Sometimes our habits make us believe we are doing the right thing, but in actuality, some of our traditions leave bacteria on foods that could seriously contaminate us. Keep reading and find out how to handle these foods safely for your health and that of your family.
According to the Academy of Nutrition and Diabetes, the general rule is to wash everything we consume to get rid of undesirable bacteria. However, there are some foods that you should keep as far away as you can from the faucet.
Most people think they should wash chicken before cooking it to get rid of the bacteria that may be present, but this is a totally wrong practice.
When you put the chicken under the tap or in water, it pollutes that water with the bacteria that lives in raw meat. These bacteria, which are invisible to the human eye, are now out of control on the counter, on the table and wherever else that water splashed.
One of the most common bacteria in chicken is salmonella, which is responsible for making children especially sick. According to WebMD thisbacteria may present itself in your children with symptoms including diarrhea, fever, and abdominal cramps. This disease occurs between 12 and 72 hours after the infection has occurred (meaning, when the person has been exposed to the bacteria), and the illness lasts between 4 and 7 days.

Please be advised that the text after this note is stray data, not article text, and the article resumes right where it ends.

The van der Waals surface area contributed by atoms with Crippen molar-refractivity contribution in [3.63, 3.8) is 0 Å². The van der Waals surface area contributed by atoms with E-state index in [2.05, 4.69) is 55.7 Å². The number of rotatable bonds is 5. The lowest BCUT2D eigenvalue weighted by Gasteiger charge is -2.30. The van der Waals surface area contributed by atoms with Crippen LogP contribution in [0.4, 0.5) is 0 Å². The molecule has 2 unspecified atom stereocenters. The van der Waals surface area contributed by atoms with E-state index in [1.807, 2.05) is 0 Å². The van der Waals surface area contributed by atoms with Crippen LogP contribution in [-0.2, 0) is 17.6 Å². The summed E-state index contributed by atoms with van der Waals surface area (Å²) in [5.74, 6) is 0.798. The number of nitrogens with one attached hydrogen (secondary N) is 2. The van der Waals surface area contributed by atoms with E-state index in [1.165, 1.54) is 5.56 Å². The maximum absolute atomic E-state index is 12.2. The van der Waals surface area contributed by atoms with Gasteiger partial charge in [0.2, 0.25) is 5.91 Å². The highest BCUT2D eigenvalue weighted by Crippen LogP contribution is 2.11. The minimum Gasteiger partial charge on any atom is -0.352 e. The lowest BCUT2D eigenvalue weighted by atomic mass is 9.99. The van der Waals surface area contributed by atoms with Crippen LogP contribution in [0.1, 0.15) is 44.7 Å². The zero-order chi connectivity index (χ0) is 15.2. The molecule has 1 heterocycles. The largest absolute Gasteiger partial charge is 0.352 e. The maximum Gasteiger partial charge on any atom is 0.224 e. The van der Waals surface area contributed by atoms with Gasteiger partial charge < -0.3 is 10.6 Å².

Bacteria that lives in chicken can be destroyed by cooking it at a temperature of 165 degrees F. According to published studies, 47 percent of people who wash chicken are affected with this infection.
Always, without exception, wash all fruits and vegetables with edible peels. You should wash them with cold water just before eating them. Some people wash them with soap as well, but this is not good because the porous surface of the fruit or vegetable will absorb parts of the soap, and that's not healthy.
If you want to reduce even more bacteria, use a paper towel to dry your produce before eating it. Even if your produce is labeled organic, it does not mean you should not wash it before eating. Also, the water spray grocery stores use to keep produce fresh longer doesn't count as washing!
Bananas, watermelon, lemons, oranges, etc., have non-edible peels, however, bacteria can be transferred to the inside the fruit or the vegetable when you slice through the peel if it has not been washed first.